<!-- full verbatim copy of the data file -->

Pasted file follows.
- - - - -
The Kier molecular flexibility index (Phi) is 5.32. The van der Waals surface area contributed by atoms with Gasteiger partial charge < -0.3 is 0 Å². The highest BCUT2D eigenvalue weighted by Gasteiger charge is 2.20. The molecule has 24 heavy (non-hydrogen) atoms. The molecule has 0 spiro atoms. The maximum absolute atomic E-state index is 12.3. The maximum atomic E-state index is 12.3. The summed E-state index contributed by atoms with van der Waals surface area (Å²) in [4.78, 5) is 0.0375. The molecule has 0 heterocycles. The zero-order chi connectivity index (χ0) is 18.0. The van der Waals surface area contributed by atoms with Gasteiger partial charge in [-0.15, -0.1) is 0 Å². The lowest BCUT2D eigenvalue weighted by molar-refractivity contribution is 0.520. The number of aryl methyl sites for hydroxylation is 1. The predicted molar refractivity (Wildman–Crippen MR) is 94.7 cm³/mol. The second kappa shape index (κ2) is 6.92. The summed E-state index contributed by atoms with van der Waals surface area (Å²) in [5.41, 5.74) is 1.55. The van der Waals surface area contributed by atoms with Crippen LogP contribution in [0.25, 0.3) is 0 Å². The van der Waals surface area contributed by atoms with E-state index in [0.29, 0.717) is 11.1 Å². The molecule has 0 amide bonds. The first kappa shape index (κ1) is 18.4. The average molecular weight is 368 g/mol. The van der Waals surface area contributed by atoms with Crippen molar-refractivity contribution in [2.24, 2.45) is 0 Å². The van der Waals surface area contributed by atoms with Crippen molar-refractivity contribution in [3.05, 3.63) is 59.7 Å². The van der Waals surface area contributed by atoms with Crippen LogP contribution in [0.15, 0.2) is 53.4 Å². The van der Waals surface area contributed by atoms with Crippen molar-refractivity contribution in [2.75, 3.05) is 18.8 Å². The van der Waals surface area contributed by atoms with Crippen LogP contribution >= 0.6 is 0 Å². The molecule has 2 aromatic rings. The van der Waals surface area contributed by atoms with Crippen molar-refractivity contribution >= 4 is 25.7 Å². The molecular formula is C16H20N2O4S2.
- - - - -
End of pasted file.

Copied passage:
The Kier molecular flexibility index (Phi) is 5.32. The van der Waals surface area contributed by atoms with Gasteiger partial charge < -0.3 is 0 Å². The highest BCUT2D eigenvalue weighted by Gasteiger charge is 2.20. The molecule has 24 heavy (non-hydrogen) atoms. The molecule has 0 spiro atoms. The maximum absolute atomic E-state index is 12.3. The maximum atomic E-state index is 12.3. The summed E-state index contributed by atoms with van der Waals surface area (Å²) in [4.78, 5) is 0.0375. The molecule has 0 heterocycles. The zero-order chi connectivity index (χ0) is 18.0. The van der Waals surface area contributed by atoms with Gasteiger partial charge in [-0.15, -0.1) is 0 Å². The lowest BCUT2D eigenvalue weighted by molar-refractivity contribution is 0.520. The number of aryl methyl sites for hydroxylation is 1. The predicted molar refractivity (Wildman–Crippen MR) is 94.7 cm³/mol. The second kappa shape index (κ2) is 6.92. The summed E-state index contributed by atoms with van der Waals surface area (Å²) in [5.41, 5.74) is 1.55. The van der Waals surface area contributed by atoms with Crippen LogP contribution in [0.25, 0.3) is 0 Å². The van der Waals surface area contributed by atoms with E-state index in [0.29, 0.717) is 11.1 Å². The molecule has 0 amide bonds. The first kappa shape index (κ1) is 18.4. The average molecular weight is 368 g/mol. The van der Waals surface area contributed by atoms with Crippen molar-refractivity contribution in [2.24, 2.45) is 0 Å². The van der Waals surface area contributed by atoms with Crippen molar-refractivity contribution in [3.05, 3.63) is 59.7 Å². The van der Waals surface area contributed by atoms with Crippen LogP contribution in [0.15, 0.2) is 53.4 Å². The van der Waals surface area contributed by atoms with Crippen molar-refractivity contribution in [2.75, 3.05) is 18.8 Å². The van der Waals surface area contributed by atoms with Crippen LogP contribution >= 0.6 is 0 Å². The molecule has 2 aromatic rings. The van der Waals surface area contributed by atoms with Crippen molar-refractivity contribution >= 4 is 25.7 Å². The molecular formula is C16H20N2O4S2.